As a member of Maki’s lab, Larsen assisted in carrying out experiments that required quantitative measurement of gene expression. Larsen recalls receiving the first round of experimental data from the Quantitative PCR machine as one of her most memorable experiences working on this project. Larsen appreciated seeing how the different expression levels of individual genes varied and how the readings could be combined into answers for the questions the group posed. Maki’s project aimed to increase UW—River Fall’s capacity to carry out quantitative gene expression experiments and provide undergraduate students with an opportunity to develop quantification skills.
Luke Geist, a senior majoring in agriculture economics at UW–River Falls, was a member of Arquimides Reyes’s lab. Geist’s interest in agriculture economics is rooted in his desire to help the dairy industry open new avenues of profitability and to keep family farms, like his own, in business. After graduation Geist plans to become an integrated solution specialist at John Deere and to take over his family farm in Sheldon, Wis.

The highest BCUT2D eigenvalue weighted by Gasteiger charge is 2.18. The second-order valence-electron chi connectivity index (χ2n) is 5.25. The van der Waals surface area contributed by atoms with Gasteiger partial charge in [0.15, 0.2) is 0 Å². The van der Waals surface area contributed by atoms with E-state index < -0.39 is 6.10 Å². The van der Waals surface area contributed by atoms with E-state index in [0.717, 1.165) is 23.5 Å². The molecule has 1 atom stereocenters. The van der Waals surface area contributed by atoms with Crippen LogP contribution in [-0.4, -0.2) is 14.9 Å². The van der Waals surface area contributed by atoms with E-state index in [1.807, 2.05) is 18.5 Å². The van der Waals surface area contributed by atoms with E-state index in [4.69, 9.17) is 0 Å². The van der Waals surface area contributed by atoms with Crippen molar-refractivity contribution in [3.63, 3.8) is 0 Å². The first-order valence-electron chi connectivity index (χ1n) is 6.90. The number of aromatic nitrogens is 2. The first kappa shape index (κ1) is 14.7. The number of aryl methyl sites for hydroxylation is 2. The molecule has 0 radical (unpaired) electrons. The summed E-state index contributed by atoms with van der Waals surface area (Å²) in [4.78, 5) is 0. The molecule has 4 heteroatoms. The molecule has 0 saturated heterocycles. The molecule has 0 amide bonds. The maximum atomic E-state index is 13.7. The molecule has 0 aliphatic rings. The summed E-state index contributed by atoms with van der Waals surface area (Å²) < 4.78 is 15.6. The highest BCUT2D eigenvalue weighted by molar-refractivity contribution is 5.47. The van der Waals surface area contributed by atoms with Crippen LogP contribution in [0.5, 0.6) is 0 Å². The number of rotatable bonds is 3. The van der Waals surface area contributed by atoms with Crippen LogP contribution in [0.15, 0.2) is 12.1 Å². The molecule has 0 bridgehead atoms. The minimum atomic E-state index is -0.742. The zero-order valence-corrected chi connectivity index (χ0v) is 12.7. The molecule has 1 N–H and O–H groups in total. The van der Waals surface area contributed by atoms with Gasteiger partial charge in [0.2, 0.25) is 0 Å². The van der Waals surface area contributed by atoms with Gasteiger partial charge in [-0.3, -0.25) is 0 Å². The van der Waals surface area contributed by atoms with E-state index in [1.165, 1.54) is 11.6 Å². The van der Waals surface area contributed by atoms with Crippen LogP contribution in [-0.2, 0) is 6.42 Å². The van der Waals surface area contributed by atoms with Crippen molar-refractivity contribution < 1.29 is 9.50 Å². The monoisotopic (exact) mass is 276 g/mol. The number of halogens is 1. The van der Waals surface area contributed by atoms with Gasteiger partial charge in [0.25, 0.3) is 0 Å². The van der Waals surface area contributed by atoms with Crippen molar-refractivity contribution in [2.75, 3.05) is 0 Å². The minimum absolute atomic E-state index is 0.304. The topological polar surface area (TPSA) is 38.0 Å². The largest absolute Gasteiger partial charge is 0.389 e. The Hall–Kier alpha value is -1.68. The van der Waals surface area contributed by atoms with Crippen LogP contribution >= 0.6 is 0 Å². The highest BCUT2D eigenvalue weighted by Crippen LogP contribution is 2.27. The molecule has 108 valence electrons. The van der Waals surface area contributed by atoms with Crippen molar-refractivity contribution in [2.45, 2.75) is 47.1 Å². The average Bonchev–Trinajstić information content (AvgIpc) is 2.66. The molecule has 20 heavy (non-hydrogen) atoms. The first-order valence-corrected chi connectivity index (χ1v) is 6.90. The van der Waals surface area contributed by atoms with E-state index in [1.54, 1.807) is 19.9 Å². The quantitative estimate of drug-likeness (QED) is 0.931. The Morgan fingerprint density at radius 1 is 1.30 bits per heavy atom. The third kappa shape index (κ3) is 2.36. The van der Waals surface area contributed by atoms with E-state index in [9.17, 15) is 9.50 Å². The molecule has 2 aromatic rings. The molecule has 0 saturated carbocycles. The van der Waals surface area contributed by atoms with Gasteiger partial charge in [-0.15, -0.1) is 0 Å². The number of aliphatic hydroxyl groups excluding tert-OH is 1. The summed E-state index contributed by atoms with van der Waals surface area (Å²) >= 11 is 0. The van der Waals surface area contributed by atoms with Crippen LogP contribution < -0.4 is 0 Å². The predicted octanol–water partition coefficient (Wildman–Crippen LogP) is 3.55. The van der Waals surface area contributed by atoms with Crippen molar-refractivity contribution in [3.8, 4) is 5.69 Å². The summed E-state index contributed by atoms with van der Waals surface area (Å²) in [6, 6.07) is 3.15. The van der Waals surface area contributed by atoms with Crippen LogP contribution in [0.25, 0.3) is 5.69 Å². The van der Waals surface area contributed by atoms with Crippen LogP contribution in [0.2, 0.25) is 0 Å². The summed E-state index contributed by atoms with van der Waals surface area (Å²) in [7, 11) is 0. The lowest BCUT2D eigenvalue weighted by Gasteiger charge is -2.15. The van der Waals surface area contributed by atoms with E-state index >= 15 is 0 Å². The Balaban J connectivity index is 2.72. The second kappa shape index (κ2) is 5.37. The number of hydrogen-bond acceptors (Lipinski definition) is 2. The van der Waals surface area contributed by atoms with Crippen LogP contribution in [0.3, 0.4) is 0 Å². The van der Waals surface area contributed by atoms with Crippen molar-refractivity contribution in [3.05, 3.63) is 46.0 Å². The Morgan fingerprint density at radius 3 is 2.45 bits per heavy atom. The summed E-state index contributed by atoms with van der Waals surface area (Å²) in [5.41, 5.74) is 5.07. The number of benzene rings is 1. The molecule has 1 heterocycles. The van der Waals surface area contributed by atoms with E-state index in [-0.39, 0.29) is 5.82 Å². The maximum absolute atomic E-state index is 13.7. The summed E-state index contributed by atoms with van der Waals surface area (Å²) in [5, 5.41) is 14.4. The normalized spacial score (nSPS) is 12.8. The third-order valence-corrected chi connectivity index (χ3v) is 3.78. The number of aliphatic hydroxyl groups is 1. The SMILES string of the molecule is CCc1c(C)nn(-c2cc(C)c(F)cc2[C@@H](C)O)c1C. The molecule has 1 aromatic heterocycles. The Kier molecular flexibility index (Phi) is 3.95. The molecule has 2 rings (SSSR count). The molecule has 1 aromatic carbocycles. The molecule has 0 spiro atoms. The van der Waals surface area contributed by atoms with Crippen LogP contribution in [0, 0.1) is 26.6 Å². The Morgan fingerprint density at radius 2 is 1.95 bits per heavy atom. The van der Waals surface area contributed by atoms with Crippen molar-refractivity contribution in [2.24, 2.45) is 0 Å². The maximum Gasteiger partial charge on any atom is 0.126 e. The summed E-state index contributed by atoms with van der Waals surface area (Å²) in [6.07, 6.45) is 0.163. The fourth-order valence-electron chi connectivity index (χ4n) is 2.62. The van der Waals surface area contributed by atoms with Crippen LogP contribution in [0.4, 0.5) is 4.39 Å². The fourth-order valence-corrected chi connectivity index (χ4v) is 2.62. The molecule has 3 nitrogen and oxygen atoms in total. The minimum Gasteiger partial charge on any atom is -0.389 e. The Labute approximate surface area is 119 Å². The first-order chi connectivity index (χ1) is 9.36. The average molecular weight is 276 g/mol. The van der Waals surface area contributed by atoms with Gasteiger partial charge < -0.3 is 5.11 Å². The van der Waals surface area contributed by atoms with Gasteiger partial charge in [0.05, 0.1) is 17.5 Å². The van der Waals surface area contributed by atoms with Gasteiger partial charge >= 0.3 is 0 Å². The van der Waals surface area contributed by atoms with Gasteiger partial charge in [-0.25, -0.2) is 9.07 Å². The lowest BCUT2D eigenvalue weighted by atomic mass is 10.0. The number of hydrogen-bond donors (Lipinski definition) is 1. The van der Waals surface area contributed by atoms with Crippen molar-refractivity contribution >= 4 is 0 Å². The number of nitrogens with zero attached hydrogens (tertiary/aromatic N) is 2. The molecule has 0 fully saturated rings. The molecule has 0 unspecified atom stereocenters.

As a member of Reyes’s lab, Geist assisted in providing dairy and beef farmers with research related to dairy-beef feedlot performance and carcass composition that increase profitability. This information allows farmers to improve their genetic selection and nutrition management planning which results in increased profit margins. Geist recalls the joy he felt creating better environments for calves and watching as they expressed behavior such as diving and playing in fresh beds of straw.
The Dairy Innovation Hub, which launched in 2019, harnesses research and development at UW–Madison, UW–Platteville and UW–River Falls campuses to keep Wisconsin’s dairy community at the global forefront in producing nutritious dairy products in an economically, environmentally, and socially sustainable manner. It is supported by a $7.8 million annual investment by the state of Wisconsin. Learn more at dairyinnovationhub.wisc.edu.
Contact: Maria Woldt, Dairy Innovation Hub program manager, (608) 265-4009, email@example.comThis article was posted in Uncategorized.